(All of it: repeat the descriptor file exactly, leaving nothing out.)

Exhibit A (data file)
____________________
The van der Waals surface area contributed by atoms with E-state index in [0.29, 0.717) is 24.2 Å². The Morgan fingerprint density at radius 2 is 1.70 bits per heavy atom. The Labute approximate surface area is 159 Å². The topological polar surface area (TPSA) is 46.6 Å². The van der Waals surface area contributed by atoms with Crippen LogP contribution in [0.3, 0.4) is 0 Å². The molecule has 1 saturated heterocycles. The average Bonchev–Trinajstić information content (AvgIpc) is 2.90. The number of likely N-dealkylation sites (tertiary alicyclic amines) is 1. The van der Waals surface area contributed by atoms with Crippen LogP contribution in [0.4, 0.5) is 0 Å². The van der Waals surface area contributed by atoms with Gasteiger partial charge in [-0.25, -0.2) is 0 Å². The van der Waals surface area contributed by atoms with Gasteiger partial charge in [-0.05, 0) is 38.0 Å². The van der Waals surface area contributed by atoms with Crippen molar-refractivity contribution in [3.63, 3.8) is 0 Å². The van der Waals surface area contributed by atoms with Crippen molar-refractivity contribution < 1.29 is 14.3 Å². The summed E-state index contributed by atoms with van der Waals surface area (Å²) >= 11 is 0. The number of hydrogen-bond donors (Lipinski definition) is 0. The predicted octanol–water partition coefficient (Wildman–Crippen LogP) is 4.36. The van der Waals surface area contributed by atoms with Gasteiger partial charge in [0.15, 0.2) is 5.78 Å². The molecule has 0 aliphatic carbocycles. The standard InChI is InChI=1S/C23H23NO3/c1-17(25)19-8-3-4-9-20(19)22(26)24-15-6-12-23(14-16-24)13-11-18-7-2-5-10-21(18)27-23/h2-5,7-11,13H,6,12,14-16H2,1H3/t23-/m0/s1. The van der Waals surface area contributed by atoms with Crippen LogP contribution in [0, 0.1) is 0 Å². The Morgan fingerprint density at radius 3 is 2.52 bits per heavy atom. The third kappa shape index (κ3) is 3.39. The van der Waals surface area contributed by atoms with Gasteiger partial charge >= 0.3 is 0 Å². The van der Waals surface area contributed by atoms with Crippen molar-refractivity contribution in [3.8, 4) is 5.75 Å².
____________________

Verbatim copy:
The van der Waals surface area contributed by atoms with E-state index in [0.29, 0.717) is 24.2 Å². The Morgan fingerprint density at radius 2 is 1.70 bits per heavy atom. The Labute approximate surface area is 159 Å². The topological polar surface area (TPSA) is 46.6 Å². The van der Waals surface area contributed by atoms with Crippen LogP contribution in [0.3, 0.4) is 0 Å². The molecule has 1 saturated heterocycles. The average Bonchev–Trinajstić information content (AvgIpc) is 2.90. The number of likely N-dealkylation sites (tertiary alicyclic amines) is 1. The van der Waals surface area contributed by atoms with Crippen LogP contribution in [0.4, 0.5) is 0 Å². The van der Waals surface area contributed by atoms with Gasteiger partial charge in [-0.25, -0.2) is 0 Å². The van der Waals surface area contributed by atoms with Gasteiger partial charge in [-0.05, 0) is 38.0 Å². The van der Waals surface area contributed by atoms with Crippen molar-refractivity contribution in [3.63, 3.8) is 0 Å². The van der Waals surface area contributed by atoms with Crippen molar-refractivity contribution < 1.29 is 14.3 Å². The summed E-state index contributed by atoms with van der Waals surface area (Å²) >= 11 is 0. The number of hydrogen-bond donors (Lipinski definition) is 0. The predicted octanol–water partition coefficient (Wildman–Crippen LogP) is 4.36. The van der Waals surface area contributed by atoms with Gasteiger partial charge in [0.15, 0.2) is 5.78 Å². The molecule has 0 aliphatic carbocycles. The standard InChI is InChI=1S/C23H23NO3/c1-17(25)19-8-3-4-9-20(19)22(26)24-15-6-12-23(14-16-24)13-11-18-7-2-5-10-21(18)27-23/h2-5,7-11,13H,6,12,14-16H2,1H3/t23-/m0/s1. The van der Waals surface area contributed by atoms with Crippen LogP contribution in [0, 0.1) is 0 Å². The Morgan fingerprint density at radius 3 is 2.52 bits per heavy atom. The third kappa shape index (κ3) is 3.39. The van der Waals surface area contributed by atoms with Gasteiger partial charge >= 0.3 is 0 Å². The van der Waals surface area contributed by atoms with Crippen molar-refractivity contribution in [3.8, 4) is 5.75 Å².